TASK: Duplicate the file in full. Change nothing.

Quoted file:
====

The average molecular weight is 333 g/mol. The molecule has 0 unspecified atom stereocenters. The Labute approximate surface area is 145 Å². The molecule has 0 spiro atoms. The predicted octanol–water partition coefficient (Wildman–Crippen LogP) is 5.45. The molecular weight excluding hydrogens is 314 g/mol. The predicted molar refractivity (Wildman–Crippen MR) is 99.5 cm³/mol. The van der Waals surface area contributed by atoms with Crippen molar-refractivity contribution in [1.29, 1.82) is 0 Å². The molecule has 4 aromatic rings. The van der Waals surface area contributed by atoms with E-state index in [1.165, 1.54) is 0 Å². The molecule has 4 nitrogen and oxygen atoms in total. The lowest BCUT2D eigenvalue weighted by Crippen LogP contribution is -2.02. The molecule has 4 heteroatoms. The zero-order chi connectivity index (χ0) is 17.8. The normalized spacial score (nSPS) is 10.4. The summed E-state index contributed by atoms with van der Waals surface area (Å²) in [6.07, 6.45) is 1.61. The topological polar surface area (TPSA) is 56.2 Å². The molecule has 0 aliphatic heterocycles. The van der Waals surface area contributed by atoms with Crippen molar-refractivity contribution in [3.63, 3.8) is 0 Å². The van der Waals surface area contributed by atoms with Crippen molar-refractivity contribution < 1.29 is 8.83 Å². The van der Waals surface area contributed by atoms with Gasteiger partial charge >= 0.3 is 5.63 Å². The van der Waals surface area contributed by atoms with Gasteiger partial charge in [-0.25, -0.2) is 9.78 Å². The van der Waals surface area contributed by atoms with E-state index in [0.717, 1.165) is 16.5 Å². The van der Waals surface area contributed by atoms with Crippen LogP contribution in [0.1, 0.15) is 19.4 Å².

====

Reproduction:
The average molecular weight is 333 g/mol. The molecule has 0 unspecified atom stereocenters. The Labute approximate surface area is 145 Å². The molecule has 0 spiro atoms. The predicted octanol–water partition coefficient (Wildman–Crippen LogP) is 5.45. The molecular weight excluding hydrogens is 314 g/mol. The predicted molar refractivity (Wildman–Crippen MR) is 99.5 cm³/mol. The van der Waals surface area contributed by atoms with Crippen molar-refractivity contribution in [1.29, 1.82) is 0 Å². The molecule has 4 aromatic rings. The van der Waals surface area contributed by atoms with E-state index in [1.165, 1.54) is 0 Å². The molecule has 4 nitrogen and oxygen atoms in total. The lowest BCUT2D eigenvalue weighted by Crippen LogP contribution is -2.02. The molecule has 4 heteroatoms. The zero-order chi connectivity index (χ0) is 17.8. The normalized spacial score (nSPS) is 10.4. The summed E-state index contributed by atoms with van der Waals surface area (Å²) in [6.07, 6.45) is 1.61. The topological polar surface area (TPSA) is 56.2 Å². The molecule has 0 aliphatic heterocycles. The van der Waals surface area contributed by atoms with Crippen molar-refractivity contribution in [3.63, 3.8) is 0 Å². The van der Waals surface area contributed by atoms with Crippen molar-refractivity contribution < 1.29 is 8.83 Å². The van der Waals surface area contributed by atoms with Gasteiger partial charge >= 0.3 is 5.63 Å². The van der Waals surface area contributed by atoms with Gasteiger partial charge in [-0.25, -0.2) is 9.78 Å². The van der Waals surface area contributed by atoms with E-state index in [0.717, 1.165) is 16.5 Å². The van der Waals surface area contributed by atoms with Crippen LogP contribution in [0.1, 0.15) is 19.4 Å².